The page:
“I am not a token, nor would I ever accuse another woman politician of being some man’s token – that is not how a feminist treats another woman,” Freeland wrote in a statement sent to Global News.
“I’m a proud feminist who serves in a feminist government with a feminist Prime Minister.”
Freeland, Paul had claimed, had a hand in former Green MP Jenica Atwin crossing the floor to the Liberals — something she said was part of a pattern from Prime Minister Justin Trudeau of “undermining strong women, capable women at the height of their careers,” and of “pushing, strong, competent, capable women out of politics.”
Trudeau, Paul alleged, does this to women “with impunity.”
“I’m also going to say shame on Chrystia Freeland for her complicity in this, for being his female shield against all of that,” Paul said, speaking with host Greg Brady in an interview for 640 Toronto Thursday morning.
“She also has a role to play. She also was in these conversations with Jenica Atwin.”
In her statement, Freeland said she had no remorse about any conversations she may have had with Atwin.
“I make no apologies for having conversations with other women, with other mothers, who work in elected politics, including Ms Atwin. Supporting one another is important and certainly not shameful,” Freeland said.
“I am a Liberal, and, of course, I will always be glad to encourage leaders who work hard to serve their communities to join our team.”
Atwin left the Green Party and joined the Liberal Party one week ago, slamming the infighting among the Greens over the Israel-Hamas conflict as a “distraction” on her way out. Paul, however, said Atwin’s departure from the party was the result of conversations that pre-dated the flare-up of violence in Israel and Gaza.
Intergovernmental Affairs Minister Dominic LeBlanc said he had been having conversations with Atwin for “weeks” prior to the announcement, and that the prime minister himself also spoke with her just shy of a week before last Thursday’s announcement.
However, Paul claims this timeline speaks to a plan from Trudeau to intentionally shake her as the leader of the Green Party.
“The prime minister would have known that absolutely this was going to destabilize my leadership,” Paul said.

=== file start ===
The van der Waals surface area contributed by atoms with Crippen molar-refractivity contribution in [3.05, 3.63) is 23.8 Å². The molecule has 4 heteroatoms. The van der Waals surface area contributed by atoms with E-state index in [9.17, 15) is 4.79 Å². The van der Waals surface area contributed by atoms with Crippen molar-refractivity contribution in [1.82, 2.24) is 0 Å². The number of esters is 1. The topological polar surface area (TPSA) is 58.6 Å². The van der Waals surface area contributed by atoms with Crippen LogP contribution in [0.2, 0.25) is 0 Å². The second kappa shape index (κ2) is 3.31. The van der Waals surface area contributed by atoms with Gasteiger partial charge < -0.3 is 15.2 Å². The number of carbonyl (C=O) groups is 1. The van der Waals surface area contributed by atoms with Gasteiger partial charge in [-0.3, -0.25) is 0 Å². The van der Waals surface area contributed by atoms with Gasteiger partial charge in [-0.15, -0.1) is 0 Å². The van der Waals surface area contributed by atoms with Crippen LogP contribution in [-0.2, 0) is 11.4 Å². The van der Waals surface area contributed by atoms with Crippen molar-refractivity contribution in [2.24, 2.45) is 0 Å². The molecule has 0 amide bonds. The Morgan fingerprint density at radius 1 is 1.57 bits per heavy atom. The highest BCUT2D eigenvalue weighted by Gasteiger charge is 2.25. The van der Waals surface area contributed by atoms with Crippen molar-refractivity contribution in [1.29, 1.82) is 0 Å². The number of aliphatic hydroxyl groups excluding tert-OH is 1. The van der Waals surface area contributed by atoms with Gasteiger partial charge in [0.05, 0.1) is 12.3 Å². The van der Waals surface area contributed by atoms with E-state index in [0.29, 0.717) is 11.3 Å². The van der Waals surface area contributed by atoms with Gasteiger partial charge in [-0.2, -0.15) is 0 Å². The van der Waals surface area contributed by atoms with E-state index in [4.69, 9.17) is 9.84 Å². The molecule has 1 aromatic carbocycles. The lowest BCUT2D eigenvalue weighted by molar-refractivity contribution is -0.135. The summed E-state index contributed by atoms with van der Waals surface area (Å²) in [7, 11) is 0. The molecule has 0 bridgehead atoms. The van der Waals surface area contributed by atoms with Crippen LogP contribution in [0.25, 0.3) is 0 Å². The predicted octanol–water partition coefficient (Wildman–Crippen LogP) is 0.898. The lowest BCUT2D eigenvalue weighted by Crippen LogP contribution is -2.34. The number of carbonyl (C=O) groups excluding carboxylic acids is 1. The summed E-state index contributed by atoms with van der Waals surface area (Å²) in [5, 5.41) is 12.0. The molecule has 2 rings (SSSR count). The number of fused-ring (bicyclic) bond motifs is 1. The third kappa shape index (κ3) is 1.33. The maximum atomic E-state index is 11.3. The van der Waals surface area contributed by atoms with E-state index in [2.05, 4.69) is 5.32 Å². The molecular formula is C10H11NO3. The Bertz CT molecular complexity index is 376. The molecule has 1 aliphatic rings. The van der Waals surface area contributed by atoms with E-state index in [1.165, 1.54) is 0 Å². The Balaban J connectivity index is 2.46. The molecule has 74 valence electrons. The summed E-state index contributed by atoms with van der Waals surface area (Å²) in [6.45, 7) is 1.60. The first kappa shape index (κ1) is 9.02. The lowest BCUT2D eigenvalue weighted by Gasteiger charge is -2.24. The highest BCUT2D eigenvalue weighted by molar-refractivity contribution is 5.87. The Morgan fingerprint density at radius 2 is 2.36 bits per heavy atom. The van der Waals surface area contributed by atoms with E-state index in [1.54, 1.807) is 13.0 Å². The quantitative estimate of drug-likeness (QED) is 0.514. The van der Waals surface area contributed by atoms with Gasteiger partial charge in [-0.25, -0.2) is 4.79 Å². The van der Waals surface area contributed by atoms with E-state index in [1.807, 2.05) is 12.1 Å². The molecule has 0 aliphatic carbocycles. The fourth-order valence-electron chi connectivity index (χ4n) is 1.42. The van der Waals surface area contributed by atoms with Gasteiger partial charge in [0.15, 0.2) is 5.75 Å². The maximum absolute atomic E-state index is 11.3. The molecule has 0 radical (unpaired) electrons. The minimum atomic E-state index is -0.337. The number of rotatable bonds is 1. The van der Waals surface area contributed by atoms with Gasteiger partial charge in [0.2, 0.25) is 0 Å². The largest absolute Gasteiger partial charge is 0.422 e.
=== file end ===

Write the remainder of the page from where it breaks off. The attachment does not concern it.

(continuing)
“If you’re (saying) that you’re an ally to the Black community, and I’m the first Black person to receive this role, meet me on the battlefield of ideas, meet me there instead of in the shady backroom with these kinds of backroom deals that are going to undermine my leadership just before an election.”
Paul has repeatedly slammed Prime Minister Justin Trudeau in the last 24 hours, calling him “no ally” and “no feminist.”
“A real ally and feminist doesn’t end their commitment to those principles whenever they come up against their personal ambition,” she said.
Global News reached out to the prime minister’s office for a response to Paul’s allegations. They said they had “no comment.”
The Green Party leader has been under fire from some party members in recent months. That infighting culminated in an attempt from some members of the Green Party’s governing body, the federal council, to kick start a process to remove her as leader Tuesday night.
During the meeting, the federal council threatened her with a non-confidence vote if she fails to repudiate a former advisor in her office who many party members — including the two remaining Green MPs — hold responsible for the defection of MP Jenica Atwin from the Greens to the Liberals.
In a copy of the allegation of non-confidence obtained by Global News, its authors alleged Paul “has acted with an autocratic attitude of hostility, superiority and rejection.”
It also accused her of “failing to develop a collaborative working relationship, failing to engage in respectful discussions, and failing to use dialogue and compromise.”
“She has attended few council meetings, and when in attendance, has displayed anger in long, repetitive, aggressive monologues and has failed to recognize the value of any ideas except her own, acting in a manner not in compliance with the leader’s role and responsibilities,” read the letter.
Paul has slammed the letter as both racist and sexist.
“There are all the usual tropes … just clearly painting a picture of me as an angry Black woman, as someone who doesn’t know their place,” Paul said.
Paul added that the two sitting Green MPs, Paul Manly and Elizabeth May, deemed the letter’s allegations “so offensive, and so inflammatory” that they “disavowed it.”
Paul won the leadership in October of last year with 54 per cent of the vote on the eighth ballot. Paul’s 12,090 votes allowed her to pull ahead of runner-up Dimitri Lascaris in a race that saw 69 per cent of party members vote.
Speaking Wednesday, Paul said she feels she’s being held to a different set of rules than those her predecessor had to deal with.
“Often, when people like me are elected or appointed to positions of senior leadership, the rules of the game seem to change,” Paul said.
“Collaboration and collegiality does not mean bowing down. It doesn’t mean being brought to heel.”